Inclusive Resource on Sensorimotor Child Development for Parents and Teachers

For Babies and Toddlers

Placing the toys off to the side rather right in front of the child requires a little reaching

Provide lots of opportunities to move around. Each time the baby rolls across the blanket onto the floor, a sense of distance improves.  Making a beeline for the stairs (which you thought the baby couldn’t reach) starts to cement near and far.  Cruising around the entire room begins to establish an understanding of “square footage.”  When the neophyte crawler tries to make it down that one step into the living room and has a face plant, a valuable lesson in depth perception  occurs.

Provide lots of opportunities to explore objects.  Common objects gathered from all over the house will suffice.  Obviously make sure the objects are not sharp enough to hurt the child and large enough that they won’t be ingested.  Also make sure there is nothing toxic about them.  Even with these restrictions, I think there is a treasure trove in anyone’s house.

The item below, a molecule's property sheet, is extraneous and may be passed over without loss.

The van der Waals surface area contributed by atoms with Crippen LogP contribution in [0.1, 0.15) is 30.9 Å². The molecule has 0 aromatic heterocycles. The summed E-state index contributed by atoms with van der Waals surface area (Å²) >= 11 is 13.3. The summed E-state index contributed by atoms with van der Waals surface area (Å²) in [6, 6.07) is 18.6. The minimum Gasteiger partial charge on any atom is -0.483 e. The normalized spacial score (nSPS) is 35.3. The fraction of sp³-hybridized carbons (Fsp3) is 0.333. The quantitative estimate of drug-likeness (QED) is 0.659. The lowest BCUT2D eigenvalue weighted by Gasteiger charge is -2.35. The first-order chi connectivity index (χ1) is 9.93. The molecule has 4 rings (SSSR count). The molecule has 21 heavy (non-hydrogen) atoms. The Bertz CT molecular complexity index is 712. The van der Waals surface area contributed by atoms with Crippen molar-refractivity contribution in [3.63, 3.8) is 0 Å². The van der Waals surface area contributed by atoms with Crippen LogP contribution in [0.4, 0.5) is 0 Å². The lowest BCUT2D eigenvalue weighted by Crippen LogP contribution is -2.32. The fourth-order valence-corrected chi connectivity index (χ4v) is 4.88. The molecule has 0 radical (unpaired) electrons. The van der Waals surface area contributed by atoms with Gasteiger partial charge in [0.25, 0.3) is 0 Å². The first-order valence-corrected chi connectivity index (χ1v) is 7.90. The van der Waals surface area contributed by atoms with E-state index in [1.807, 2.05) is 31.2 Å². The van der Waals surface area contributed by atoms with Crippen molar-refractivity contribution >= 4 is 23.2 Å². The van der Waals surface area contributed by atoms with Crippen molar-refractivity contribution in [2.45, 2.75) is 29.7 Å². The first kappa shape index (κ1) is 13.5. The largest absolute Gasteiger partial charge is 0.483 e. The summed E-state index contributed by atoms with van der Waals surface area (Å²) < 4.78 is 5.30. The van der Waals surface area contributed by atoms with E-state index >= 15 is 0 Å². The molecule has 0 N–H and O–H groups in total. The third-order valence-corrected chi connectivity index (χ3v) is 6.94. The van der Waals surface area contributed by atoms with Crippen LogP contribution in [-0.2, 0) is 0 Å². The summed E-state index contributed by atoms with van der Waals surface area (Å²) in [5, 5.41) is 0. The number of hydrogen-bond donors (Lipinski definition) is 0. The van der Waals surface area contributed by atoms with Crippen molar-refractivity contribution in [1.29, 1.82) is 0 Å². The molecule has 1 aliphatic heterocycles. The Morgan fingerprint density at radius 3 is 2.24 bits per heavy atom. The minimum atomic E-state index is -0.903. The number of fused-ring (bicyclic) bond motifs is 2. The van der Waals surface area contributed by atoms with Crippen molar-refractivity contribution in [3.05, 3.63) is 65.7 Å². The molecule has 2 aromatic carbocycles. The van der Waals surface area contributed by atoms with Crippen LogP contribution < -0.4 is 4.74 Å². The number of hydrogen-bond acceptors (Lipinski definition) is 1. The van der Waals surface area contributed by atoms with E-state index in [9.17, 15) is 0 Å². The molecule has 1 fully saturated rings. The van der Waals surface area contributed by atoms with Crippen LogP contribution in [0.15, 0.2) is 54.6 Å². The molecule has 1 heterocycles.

•  In the vanity you may find plastic bottles of varying shapes, curlers, brushes.
  • In the kitchen cabinet, bowls to nest, spoons to bang on pots, lids make great cymbals, baskets of varying shapes and sizes.
  • In the junk drawers, be surprised with what you may find.

Provide many opportunities to use imitation.  Hand play and body play activities are important.  This facilitates visual attention and the movement reinforces spatial concepts.

Toys and stuffed animals provide the opportunity for increasing visual attention.  Dance the stuffed bear in front of the baby.  This not only increases attention but by moving back and forth the eyes learn to “track,” or follow the object with the eyes.

Picture books help the baby and toddler to begin focusing on two dimensional visual information and make the conversion from the three dimensional to the two dimensional  visual world.  They also help increase visual focus and attention.

Block play can be introduced with “Stack ‘em ups and knock ‘em down” games.  As the toddler grows, encourage independent stacking.

Nesting toys should be a regular part of play time as well.  Measuring cups and plastic bowls will suffice.  No need to run to the store for these, although very inexpensive plastic cups can be purchased at the local  pharmacy (what used to be the five and dime).

Activities which require Visual Tracking:

  • Balloons
  • Marble runs
  • Bubbles
  • Puppet play

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